Notes of Conversations with the Duke of Wellington 1831-1851
Philip Henry, 5th Earl of Stanhope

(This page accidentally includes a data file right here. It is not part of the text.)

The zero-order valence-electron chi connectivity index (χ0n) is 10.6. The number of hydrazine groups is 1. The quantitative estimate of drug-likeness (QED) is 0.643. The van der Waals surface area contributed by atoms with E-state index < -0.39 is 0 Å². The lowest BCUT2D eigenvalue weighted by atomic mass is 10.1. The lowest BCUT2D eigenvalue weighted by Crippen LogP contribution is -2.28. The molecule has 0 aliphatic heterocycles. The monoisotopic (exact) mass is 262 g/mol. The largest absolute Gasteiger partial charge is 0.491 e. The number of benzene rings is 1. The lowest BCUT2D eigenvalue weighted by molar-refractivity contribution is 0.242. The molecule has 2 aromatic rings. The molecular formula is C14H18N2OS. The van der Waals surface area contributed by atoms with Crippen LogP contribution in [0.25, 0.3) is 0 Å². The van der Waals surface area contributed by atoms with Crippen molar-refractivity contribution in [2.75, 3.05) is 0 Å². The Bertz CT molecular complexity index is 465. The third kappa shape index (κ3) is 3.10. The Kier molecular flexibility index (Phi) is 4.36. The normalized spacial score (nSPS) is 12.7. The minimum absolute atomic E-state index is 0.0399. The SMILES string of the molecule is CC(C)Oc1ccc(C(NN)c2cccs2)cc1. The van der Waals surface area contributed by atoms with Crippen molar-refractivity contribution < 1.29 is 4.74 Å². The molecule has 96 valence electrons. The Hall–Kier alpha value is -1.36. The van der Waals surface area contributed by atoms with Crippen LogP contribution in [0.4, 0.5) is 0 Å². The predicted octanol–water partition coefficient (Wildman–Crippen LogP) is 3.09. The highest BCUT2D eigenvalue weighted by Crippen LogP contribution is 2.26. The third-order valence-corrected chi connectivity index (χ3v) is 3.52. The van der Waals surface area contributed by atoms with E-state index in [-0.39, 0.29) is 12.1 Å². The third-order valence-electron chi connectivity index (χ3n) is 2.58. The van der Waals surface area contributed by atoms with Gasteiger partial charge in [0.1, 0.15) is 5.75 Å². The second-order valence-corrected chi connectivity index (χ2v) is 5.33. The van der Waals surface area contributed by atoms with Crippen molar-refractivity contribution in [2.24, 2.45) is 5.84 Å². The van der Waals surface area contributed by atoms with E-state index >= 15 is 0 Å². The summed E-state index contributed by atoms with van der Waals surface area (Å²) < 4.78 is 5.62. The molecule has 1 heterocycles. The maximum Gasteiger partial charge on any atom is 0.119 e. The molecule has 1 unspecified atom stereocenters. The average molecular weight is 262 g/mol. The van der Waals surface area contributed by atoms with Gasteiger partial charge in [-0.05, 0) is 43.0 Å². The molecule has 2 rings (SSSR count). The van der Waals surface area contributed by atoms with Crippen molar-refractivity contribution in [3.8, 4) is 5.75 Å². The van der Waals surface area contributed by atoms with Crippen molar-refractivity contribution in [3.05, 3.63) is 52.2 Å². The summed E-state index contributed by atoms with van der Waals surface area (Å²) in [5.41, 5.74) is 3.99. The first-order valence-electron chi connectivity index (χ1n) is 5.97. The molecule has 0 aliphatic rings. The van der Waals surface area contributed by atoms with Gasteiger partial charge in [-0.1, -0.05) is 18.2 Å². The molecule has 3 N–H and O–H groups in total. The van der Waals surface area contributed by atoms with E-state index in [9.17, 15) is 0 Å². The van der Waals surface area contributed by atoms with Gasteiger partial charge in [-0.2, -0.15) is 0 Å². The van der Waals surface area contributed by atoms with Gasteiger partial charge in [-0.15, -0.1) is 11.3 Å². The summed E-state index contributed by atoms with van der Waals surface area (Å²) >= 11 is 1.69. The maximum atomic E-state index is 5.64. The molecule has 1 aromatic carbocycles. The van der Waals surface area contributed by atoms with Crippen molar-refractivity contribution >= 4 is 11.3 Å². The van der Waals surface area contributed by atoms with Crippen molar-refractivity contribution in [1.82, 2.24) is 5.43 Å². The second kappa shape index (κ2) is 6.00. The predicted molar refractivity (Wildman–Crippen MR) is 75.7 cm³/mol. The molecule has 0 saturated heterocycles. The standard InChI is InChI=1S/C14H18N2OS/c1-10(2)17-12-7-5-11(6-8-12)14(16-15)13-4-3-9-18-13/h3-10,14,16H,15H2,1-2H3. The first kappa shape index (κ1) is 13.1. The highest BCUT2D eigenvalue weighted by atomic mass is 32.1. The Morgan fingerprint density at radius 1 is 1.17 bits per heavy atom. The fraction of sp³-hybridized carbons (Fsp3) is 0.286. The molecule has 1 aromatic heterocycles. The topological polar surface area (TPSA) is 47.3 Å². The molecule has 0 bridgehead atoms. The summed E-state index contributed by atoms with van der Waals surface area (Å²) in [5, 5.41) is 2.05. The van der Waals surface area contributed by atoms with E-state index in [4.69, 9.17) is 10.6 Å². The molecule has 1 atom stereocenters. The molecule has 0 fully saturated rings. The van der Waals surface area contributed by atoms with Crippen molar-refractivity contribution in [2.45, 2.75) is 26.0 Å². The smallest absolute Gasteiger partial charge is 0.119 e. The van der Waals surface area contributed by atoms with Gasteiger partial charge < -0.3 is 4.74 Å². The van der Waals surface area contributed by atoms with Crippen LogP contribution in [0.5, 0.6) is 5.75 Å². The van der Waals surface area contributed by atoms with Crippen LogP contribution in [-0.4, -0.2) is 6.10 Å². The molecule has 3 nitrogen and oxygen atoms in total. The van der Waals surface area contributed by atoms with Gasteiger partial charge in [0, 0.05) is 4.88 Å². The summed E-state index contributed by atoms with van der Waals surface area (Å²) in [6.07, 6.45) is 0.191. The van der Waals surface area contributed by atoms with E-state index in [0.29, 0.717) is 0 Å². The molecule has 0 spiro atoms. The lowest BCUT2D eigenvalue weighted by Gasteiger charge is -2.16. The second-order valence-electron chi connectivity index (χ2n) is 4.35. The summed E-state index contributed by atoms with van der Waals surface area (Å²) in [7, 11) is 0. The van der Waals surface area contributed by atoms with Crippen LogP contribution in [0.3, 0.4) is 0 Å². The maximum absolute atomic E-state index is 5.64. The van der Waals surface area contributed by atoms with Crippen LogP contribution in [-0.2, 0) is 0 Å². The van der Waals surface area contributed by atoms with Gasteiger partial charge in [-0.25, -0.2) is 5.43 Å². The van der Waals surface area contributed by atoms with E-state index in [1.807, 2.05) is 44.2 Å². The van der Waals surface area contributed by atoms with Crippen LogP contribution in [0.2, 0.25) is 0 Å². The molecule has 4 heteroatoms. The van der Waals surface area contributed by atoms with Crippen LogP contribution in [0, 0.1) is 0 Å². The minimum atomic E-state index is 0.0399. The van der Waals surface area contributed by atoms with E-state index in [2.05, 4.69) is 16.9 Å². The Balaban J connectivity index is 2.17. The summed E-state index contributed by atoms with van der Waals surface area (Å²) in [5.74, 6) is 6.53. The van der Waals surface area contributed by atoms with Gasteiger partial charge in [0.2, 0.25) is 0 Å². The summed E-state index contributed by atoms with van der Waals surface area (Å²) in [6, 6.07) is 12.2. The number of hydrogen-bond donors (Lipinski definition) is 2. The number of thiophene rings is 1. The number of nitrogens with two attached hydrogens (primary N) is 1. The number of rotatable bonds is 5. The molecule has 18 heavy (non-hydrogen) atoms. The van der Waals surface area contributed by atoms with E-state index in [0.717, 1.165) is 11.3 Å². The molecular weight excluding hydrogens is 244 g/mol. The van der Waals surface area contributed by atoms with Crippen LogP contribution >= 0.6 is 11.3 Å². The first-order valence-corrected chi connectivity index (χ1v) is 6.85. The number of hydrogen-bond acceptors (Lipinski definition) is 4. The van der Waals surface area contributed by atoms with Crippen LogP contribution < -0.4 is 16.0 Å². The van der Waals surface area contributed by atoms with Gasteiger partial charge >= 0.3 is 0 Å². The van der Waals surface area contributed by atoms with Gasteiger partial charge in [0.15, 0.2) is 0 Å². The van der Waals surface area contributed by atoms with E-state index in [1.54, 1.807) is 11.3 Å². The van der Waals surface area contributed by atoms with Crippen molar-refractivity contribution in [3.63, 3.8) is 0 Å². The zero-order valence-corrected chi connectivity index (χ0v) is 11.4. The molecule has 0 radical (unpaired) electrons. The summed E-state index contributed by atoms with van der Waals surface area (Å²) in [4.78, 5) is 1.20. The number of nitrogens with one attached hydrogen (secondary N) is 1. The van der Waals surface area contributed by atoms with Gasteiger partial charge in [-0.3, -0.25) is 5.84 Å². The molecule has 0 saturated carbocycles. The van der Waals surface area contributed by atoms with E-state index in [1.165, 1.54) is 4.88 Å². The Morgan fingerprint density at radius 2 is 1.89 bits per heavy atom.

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This ebook is purpose built and is proof-read and re-type set from the original to provide an outstanding experience of reflowing text for an ebook reader. The notes that the 5th Earl Stanhope collected during his intimate friendship with the 1st Duke of Wellington, form an interesting and entertaining addition to the publications of the period and in particular the character and thoughts of the Duke himself. They are chronologically organised, in almost diarised format, and are clearly contemporaneous, Stanhope avoids adding much input of his own to the text, leaving the Duke words to be recorded verbatim. Although published after the Duke’s death they are scrupulously cross-referenced with other publications such as the Croker Papers and the Greville memoirs which lends authenticity to the work. There is also a uniformity of character and phrase in the words that Wellington is quoted as saying, so as to lose none of their wit, verve, conservatism and in many cases severity of judgement. Stanhope, himself was no mean scholar, and a champion for the arts being a driving force behind the National Gallery in London. The text contains many insights into how Wellington viewed the world, his allies, and enemies, both political and on the field of battle. The anecdotes feature no less persons than the arch-schemer Prince Talleyrand, Prince Metternich, Field Marshal Blücher, Generals Gneisenau, Picton and Alava, the Royal families of Great Britain and France, Austria, Sir Robert Peel, Lord Castelreagh et al. Of particular interest are his views on the campaigns that made him famous and particularly of Napoleon; just to quote one example of the text 'I have heard, Sir, from military men that Napoleon's campaign to defend Paris was one of his most skilful?—"Excellent—quite excellent. The study of it has given me a greater idea of his genius than any other. Had he continued that system a little while longer, it is my opinion that he would have saved Paris. But he wanted patience—he did not see the necessity of adhering to defensive warfare.' Highly recommended The text, complete and unedited, of this edition is taken from the 1888 edition published by John Murray, London. Author – Philip Henry, 5th Earl Stanhope (30 January 1805 – 24 December 1875)